When people think of California, they may think of Earthquakes. Most folks don’t even know there are volcanoes there, but there are. At least two: Lassen Peak and the much larger Long Valley Caldera near Mammoth Lakes.
In 1915, Lassen Peak erupted and wrecked a huge portion of the state. Over the last 100 days, the much larger Long Valley Caldera has begun acting-up. And what it’s doing has Geologists at the US Geological Survey “concerned.” The Caldera – the mouth of the Volcano – is . . . . moving.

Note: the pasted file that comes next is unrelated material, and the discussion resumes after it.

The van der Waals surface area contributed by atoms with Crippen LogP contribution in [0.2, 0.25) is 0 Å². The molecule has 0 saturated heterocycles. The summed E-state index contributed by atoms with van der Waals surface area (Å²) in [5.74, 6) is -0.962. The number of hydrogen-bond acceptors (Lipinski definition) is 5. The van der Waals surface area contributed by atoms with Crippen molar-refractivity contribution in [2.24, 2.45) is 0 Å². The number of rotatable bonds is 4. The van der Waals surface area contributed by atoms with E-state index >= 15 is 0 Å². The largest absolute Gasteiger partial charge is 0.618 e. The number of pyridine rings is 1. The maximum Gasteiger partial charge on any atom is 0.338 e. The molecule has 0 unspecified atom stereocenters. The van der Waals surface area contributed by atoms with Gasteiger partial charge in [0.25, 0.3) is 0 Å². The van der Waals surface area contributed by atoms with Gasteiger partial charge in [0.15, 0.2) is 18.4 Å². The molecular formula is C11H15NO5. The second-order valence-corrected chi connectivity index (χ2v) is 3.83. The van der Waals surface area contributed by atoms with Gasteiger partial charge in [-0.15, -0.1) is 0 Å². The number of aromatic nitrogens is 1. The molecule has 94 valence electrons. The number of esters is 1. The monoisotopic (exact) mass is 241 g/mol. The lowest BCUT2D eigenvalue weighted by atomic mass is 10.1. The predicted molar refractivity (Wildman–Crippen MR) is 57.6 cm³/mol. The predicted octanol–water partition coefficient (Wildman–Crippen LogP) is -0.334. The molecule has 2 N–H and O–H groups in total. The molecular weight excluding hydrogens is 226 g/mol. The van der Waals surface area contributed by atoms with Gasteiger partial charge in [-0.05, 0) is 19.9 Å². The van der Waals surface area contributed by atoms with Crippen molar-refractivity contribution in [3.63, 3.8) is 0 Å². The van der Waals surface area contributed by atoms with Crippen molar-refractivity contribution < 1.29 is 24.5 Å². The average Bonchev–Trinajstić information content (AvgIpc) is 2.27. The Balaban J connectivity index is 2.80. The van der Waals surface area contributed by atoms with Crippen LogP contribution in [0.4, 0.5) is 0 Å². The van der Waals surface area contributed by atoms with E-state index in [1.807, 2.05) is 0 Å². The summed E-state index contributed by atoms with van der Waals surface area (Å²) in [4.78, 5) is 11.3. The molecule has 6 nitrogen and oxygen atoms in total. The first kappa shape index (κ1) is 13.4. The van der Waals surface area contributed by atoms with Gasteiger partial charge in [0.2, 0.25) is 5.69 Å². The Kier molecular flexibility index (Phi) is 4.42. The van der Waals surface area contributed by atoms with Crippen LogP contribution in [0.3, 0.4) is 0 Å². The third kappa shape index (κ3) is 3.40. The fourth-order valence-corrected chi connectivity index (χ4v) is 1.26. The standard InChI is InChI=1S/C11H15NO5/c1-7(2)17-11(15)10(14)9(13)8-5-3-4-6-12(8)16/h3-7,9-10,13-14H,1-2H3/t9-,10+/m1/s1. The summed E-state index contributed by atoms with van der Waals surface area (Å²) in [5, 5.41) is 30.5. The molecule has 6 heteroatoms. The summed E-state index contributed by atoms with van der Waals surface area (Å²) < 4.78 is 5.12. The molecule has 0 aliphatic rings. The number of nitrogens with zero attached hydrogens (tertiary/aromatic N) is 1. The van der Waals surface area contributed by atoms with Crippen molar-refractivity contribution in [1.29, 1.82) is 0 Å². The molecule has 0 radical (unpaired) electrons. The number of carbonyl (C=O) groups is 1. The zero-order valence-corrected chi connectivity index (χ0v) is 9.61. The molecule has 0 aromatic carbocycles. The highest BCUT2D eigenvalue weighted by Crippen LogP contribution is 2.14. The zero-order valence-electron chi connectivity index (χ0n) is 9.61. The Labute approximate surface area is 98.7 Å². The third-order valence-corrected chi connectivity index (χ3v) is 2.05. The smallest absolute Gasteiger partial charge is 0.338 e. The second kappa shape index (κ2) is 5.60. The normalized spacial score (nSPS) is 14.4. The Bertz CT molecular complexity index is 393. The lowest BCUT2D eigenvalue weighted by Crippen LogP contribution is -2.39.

According to scientific instruments monitored by the United States Geological Survey (USGS) the area in vicinity of the Long Valley caldera is deforming and moving rapidly compared to previous records. How sure are they? “95% (confidence interval), the (data) ensemble is significant”
The data is showing on a recent timespan that the amount of movement is causing STATISTICALLY SIGNIFICANT STRAIN in the rock in the area. This is not conspiracy-theorist conjecture or amateur geology antics, this is from the USGS itself. Here’s the actual data – if it looks to you like gobbledygook, you’re not alone; scroll down for an understandable explanation: (Click to Site)